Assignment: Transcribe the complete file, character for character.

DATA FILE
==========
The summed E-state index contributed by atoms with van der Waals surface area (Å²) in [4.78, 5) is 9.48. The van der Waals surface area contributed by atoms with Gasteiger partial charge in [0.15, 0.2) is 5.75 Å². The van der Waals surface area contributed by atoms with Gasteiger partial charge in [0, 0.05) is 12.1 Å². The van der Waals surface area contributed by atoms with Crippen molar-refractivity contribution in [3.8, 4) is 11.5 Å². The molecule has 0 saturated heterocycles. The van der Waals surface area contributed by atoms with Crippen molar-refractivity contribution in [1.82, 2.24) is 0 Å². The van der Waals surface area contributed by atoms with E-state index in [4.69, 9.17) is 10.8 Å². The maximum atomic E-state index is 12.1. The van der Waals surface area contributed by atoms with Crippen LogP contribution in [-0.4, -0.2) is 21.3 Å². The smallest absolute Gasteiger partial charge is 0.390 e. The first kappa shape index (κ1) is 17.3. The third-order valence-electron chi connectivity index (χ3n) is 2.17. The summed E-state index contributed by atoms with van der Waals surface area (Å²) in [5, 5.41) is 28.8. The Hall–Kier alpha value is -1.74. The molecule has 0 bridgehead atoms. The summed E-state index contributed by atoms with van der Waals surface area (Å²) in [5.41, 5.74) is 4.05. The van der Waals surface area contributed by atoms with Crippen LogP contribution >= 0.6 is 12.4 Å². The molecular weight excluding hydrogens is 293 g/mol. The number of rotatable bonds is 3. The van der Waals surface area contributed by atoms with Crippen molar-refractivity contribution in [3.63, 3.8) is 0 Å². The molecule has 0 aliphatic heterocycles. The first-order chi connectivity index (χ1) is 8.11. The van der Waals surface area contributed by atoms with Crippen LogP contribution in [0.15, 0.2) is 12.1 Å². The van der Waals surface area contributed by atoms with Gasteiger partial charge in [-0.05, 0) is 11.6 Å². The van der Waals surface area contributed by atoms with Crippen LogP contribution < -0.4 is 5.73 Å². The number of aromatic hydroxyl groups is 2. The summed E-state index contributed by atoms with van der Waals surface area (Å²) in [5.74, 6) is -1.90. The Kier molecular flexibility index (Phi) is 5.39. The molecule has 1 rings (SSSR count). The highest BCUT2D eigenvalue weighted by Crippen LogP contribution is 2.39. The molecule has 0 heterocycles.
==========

The summed E-state index contributed by atoms with van der Waals surface area (Å²) in [4.78, 5) is 9.48. The van der Waals surface area contributed by atoms with Gasteiger partial charge in [0.15, 0.2) is 5.75 Å². The van der Waals surface area contributed by atoms with Gasteiger partial charge in [0, 0.05) is 12.1 Å². The van der Waals surface area contributed by atoms with Crippen molar-refractivity contribution in [3.8, 4) is 11.5 Å². The molecule has 0 saturated heterocycles. The van der Waals surface area contributed by atoms with Crippen molar-refractivity contribution in [1.82, 2.24) is 0 Å². The van der Waals surface area contributed by atoms with E-state index in [4.69, 9.17) is 10.8 Å². The maximum atomic E-state index is 12.1. The van der Waals surface area contributed by atoms with Crippen LogP contribution in [-0.4, -0.2) is 21.3 Å². The smallest absolute Gasteiger partial charge is 0.390 e. The first kappa shape index (κ1) is 17.3. The third-order valence-electron chi connectivity index (χ3n) is 2.17. The summed E-state index contributed by atoms with van der Waals surface area (Å²) in [5, 5.41) is 28.8. The Hall–Kier alpha value is -1.74. The molecule has 0 bridgehead atoms. The summed E-state index contributed by atoms with van der Waals surface area (Å²) in [5.41, 5.74) is 4.05. The van der Waals surface area contributed by atoms with Crippen LogP contribution >= 0.6 is 12.4 Å². The molecular weight excluding hydrogens is 293 g/mol. The number of rotatable bonds is 3. The van der Waals surface area contributed by atoms with Crippen molar-refractivity contribution in [3.63, 3.8) is 0 Å². The molecule has 0 aliphatic heterocycles. The first-order chi connectivity index (χ1) is 8.11. The van der Waals surface area contributed by atoms with Crippen LogP contribution in [0.15, 0.2) is 12.1 Å². The van der Waals surface area contributed by atoms with Gasteiger partial charge in [-0.05, 0) is 11.6 Å². The van der Waals surface area contributed by atoms with Crippen LogP contribution < -0.4 is 5.73 Å². The number of aromatic hydroxyl groups is 2. The summed E-state index contributed by atoms with van der Waals surface area (Å²) in [5.74, 6) is -1.90. The Kier molecular flexibility index (Phi) is 5.39. The molecule has 1 rings (SSSR count). The highest BCUT2D eigenvalue weighted by Crippen LogP contribution is 2.39. The molecule has 0 heterocycles.